I was watching Netflix’s “Atypical” when I came across the following exchange in a scene where the parents of the main character Sam were at a group for parents with children with autism:
Doug: The whole thing really threw me off because we’ve been getting along well, and he’s been seeing a therapist lately, and I felt like he was getting better…
Shelby: Oh! So sorry to interrupt you again, but um, there is no (making air quotes) getting better in autism. It’s a neurological condition, not a curable disease…
It’s obvious Shelby has a stick up her arse when you see the character in action, and I really feel sorry for her kid: No, John, you can’t go out and play with the other kids because there’s no getting better in autism and the last time you made poor Amy cry…
The TV show has not shown her kid, as far as I can remember. So I have no clue how damaging that kind of parenting has been…
But this scene still leaves us with the question: What does “no getting better” really mean here?
While I was treated with ADHD-medication right after I got my diagnose, the treatment for autism was more along the line of several different cognitive behavioral therapies (I had those for my ADHD as well).
There were no drugs to treat autism. In my opinion there most likely never will be any either. People with autism have brains that are wired differently from people without autism. A drug that would rewire the brain? I actually hope not!
But does the lack of a drug mean there can be no change/improvement/getting better?
Of course not!
The fact that people with autism are offered treatment should be the first clue to if they could improve/get better (whatever you like to call it, change their situation for the better). Why would there be any offer of therapies if no one thought the situation could improve?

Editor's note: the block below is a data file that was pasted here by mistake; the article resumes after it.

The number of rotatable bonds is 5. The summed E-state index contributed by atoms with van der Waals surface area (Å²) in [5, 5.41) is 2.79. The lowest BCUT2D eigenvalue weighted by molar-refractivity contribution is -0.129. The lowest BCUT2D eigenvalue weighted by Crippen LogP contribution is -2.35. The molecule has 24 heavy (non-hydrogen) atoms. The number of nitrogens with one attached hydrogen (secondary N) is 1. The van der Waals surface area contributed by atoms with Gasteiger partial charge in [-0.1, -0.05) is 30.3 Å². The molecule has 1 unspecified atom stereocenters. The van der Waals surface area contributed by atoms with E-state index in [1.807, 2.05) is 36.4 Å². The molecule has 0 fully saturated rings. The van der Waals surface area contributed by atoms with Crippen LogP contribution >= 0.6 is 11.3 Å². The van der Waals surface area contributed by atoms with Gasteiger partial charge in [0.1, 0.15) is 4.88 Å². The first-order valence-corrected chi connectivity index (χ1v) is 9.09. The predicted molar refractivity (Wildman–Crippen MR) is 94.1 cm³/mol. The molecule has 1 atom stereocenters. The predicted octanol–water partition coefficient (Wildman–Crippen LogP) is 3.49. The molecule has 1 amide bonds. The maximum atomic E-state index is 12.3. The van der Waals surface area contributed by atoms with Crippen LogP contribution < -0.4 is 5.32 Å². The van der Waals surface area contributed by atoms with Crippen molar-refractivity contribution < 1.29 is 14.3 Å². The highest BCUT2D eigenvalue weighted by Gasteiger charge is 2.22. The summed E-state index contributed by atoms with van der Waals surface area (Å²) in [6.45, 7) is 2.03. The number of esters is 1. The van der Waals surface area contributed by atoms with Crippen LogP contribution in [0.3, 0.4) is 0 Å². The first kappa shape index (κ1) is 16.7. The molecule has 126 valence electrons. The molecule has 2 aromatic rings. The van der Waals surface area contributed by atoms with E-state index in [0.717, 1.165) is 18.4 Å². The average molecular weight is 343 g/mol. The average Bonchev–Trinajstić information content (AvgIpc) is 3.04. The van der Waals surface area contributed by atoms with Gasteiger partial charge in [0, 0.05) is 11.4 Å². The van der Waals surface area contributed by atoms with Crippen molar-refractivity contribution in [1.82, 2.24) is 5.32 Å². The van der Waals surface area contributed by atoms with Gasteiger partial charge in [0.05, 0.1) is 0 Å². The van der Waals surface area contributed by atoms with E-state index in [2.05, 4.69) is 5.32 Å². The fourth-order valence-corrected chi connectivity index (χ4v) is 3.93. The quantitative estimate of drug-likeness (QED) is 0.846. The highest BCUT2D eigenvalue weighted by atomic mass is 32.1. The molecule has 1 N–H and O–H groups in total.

It’s important to separate the underlying condition (brain being wired differently) from how this affects communication, relationships and other important aspects of life.
Just because a person with autism can’t have their brains rewired, there is nothing preventing them from applying cognitive tools to have their lives improved with better communication, better social interaction, better handling of emotions, better use of the often limited energy resources and a bunch of other aspects.
(Thought: or does cognitive therapy cause brains to rewire themselves? After all, isn’t that how all change in the brain happens? But likely not on such a massive scale that would be needed to cure autism. And, what would such a cure do to personality? Would it turn the patient into a pod-person? I’m not autistic anymore… I’m a pod-person… oh… yeah… no!)
Speaking of improvement. People without autism improve their lives every day, and I am pretty sure their brains aren’t rewired to do it. If they can do it, a person with autism most certainly can as well! Maybe just not to the same extent, or as fast as needed, in some situations.
While there’s no cure for autism, it is most certainly possible for someone with autism to improve their situation (which in some cases would be called “getting better”).
Saying anything else is causing a bunch of problems: you look like you’re applying victim mentality, your kid hears you and gives up, public opinion starts questioning spending money to treat people with autism–why not just institutionalize them? and so on.
Don’t say people with autism can’t get better. What we can’t do is getting cured!
And, how about Atypical? Well, the whole show is about Sam, trying in every episode to improve his situation. Sometimes it goes according to plans, sometimes it doesn’t.
Header image: By Katy Warner, CC BY-SA 2.0, Link, the image has been edited